Effectiveness of agreements resulting from international mediation

For mediation to succeed at the international level, it is essential to assure operators that the transaction agreement resulting from such a process will have full effects and can be executed in any State in the World.

In this sense, I have recently published an article entitled “Effectiveness of agreements resulting from international mediation”, in open access in the Spanish Journal of International Law, which turned 75 with a renewal of its image, and which gave me the immense honor of opening the issue. I summarize here the main conclusions of the article, with my gratitude to the International School of Mediation for giving me this space.

What is the starting point to guarantee the effectiveness of the agreements resulting from international mediation?

The same transaction agreement resulting from international mediation can be recognized and executed in other States as an agreement contained in a private document or as a public document, if it is elevated to a public title or judicial approval.

Abogado Muestra Donde Debe Firmar Certificado Divorcio

The EU model: the agreement as a public document

In the EU, the Directive 2008/52 of the European Parliament and of the Council of 21 May 2008 on certain aspects of mediation in civil and commercial matters, represented an extraordinary advance. In it, it was made very clear that the agreement resulting from mediation had to be elevated to a public instrument or judicially approved, so that it could be executed in any EU Member State.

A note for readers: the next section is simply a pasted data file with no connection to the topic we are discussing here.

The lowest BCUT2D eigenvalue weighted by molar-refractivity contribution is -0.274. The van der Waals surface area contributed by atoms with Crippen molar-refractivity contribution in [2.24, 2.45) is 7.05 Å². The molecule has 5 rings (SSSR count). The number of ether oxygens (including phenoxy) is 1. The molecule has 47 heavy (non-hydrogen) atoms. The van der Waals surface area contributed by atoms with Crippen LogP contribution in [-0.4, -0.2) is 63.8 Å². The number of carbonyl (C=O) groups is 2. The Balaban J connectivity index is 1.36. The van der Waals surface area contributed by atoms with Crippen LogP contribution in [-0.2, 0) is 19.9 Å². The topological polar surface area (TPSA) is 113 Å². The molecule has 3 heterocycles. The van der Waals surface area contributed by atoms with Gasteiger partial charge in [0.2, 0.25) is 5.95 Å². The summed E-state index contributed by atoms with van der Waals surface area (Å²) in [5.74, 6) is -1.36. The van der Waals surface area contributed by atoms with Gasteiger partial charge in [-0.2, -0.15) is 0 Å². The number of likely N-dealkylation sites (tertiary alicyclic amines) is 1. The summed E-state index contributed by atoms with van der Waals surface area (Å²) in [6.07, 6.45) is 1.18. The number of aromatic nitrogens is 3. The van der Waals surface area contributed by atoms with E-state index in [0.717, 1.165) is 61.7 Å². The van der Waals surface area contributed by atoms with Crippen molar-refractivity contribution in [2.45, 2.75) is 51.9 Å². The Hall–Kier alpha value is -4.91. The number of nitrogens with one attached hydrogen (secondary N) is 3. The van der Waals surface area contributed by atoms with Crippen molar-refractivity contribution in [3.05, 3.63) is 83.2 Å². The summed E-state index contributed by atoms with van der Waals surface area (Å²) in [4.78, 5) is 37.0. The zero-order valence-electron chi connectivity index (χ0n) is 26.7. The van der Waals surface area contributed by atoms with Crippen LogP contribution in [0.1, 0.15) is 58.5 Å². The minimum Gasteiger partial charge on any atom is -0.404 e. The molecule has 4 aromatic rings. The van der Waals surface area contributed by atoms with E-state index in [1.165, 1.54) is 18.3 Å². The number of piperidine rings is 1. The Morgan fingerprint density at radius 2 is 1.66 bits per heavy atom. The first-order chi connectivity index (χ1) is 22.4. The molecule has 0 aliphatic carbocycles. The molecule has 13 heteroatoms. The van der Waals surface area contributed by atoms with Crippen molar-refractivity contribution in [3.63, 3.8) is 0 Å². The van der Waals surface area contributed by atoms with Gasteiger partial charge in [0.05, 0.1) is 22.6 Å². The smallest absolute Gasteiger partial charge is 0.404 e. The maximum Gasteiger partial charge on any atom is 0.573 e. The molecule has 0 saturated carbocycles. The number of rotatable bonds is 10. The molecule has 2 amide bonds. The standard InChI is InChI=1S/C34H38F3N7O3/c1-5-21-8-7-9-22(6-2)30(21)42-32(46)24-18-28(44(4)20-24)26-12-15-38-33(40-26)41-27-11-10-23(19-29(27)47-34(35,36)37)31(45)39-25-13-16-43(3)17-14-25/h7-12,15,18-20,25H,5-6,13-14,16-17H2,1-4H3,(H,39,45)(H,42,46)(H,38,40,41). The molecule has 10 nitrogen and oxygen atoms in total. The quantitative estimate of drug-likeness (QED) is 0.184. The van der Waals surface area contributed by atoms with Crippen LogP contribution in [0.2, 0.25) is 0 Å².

Based on this premise, the EU regulations on private international law will be applied to the agreement resulting from the mediation and elevated to a public document by the authority of an EU Member State, if it is to be executed in another Member State.  

Said execution basically implies meeting minimum requirements: that the document does not violate the public order of the State of destination and that it has executive effect in the State of origin.

This means that, at the time of execution in another Member State, the legal validity of the act (capacity, consent, content) should not be entered into. Not in vain, it is presumed that these aspects were controlled at the time of elevation to public status by the authority of the Member State of origin (principle of community trust).

In any case, there are some weaknesses in EU regulations. Will the agreement be a substitute for a judicial resolution? In my opinion the answer must be totally affirmative. For this reason, it must have the effect of res judicata and prevent the dispute from being revisited in a subsequent judicial process. The only exception would be, precisely, if the annulment of the agreement is discussed judicially.

This principle is not provided for in EU regulations, only focused on the executive effect of the public document, but not on the possible effect of res judicata. An exception may be made for international mediation agreements regarding marital crises and parental responsibility. In fact, the Regulation (EU) 2019/1111 regulates the recognition of all the effects of public documents - not just the executive effect -.

Furthermore, this Regulation requires, at the time of recognition and execution, to verify that the authority issuing the title would have jurisdiction equivalent to that of the courts. The reasoning is very logical: if the mediation agreement replaces a ruling, it must come from a State of origin from which a judicial resolution would come.